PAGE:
Effects of germination time on seed morph ratio in a seed-dimorphic species and possible ecological significance
Yang Fan, Jerry M. Baskin, Carol C. Baskin, Xuejun Yang, Dechang Cao, Zhenying Huang
and Aims Diaspores of heteromorphic species may germinate at different times due to distinct dormancy-breaking and germination requirements, and this difference can influence life history traits. The primary aim of this study was to determine the effect of germination time of the two seed morphs of Suaeda corniculata subsp. mongolica on life history traits of the offspring.
Germinated brown and black seeds were sown on the 20th of each month from April to September in a simulated but near-natural habitat of the species. Phenological and vegetative traits of the maternal plants, and number, size and germination percentage of the offspring were determined.
Germinated seeds sown late in the year produced smaller plants that had a higher proportion of non-dormant brown than dormant black seeds, and these brown seeds were larger than those produced by germinated seeds sown early in the year. The length of the seedling stage for brown seeds was shorter than that for black seeds, and the root/shoot ratio and reproductive allocation of plants from brown seeds were more variable than they were for plants from black seeds. Late-germinating brown seeds produced larger plants than late-germinating black seeds.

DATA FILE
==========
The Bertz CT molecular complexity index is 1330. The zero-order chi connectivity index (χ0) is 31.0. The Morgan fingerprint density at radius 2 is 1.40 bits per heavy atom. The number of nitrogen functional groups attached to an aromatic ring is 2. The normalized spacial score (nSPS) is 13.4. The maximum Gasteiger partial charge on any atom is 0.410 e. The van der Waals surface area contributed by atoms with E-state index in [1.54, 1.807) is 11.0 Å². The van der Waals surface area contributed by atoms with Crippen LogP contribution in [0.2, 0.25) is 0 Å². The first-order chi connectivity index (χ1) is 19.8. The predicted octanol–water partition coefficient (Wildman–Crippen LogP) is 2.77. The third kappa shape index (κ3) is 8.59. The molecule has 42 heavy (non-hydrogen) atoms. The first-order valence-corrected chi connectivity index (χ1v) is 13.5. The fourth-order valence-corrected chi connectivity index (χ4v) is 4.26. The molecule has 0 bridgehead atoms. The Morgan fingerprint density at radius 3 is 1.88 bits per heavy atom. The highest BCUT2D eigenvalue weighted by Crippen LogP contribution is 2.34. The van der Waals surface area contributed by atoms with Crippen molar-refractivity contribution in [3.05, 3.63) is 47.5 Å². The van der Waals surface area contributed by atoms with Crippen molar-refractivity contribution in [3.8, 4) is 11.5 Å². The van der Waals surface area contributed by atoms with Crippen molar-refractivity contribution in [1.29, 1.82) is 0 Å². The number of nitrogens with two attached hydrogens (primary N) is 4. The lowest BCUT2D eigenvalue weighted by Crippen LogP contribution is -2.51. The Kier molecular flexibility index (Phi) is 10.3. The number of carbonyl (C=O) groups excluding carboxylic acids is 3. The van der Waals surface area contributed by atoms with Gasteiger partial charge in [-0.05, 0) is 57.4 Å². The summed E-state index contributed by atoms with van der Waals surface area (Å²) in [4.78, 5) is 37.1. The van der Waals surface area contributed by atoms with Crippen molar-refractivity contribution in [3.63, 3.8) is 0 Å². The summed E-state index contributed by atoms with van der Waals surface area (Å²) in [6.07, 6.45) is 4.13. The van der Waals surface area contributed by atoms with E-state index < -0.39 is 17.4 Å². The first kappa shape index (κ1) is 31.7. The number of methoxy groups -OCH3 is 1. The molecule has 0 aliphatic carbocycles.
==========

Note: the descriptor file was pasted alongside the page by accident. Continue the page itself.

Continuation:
Altering the proportion of the two seed types in response to germination timing can help alleviate the adverse effects of delayed germination. The flexible strategy of a species, such as S. corniculata, that produces different proportions of dimorphic seeds in response to variation in germination timing may favour the maintenance and regeneration of the population in its unpredictable environment.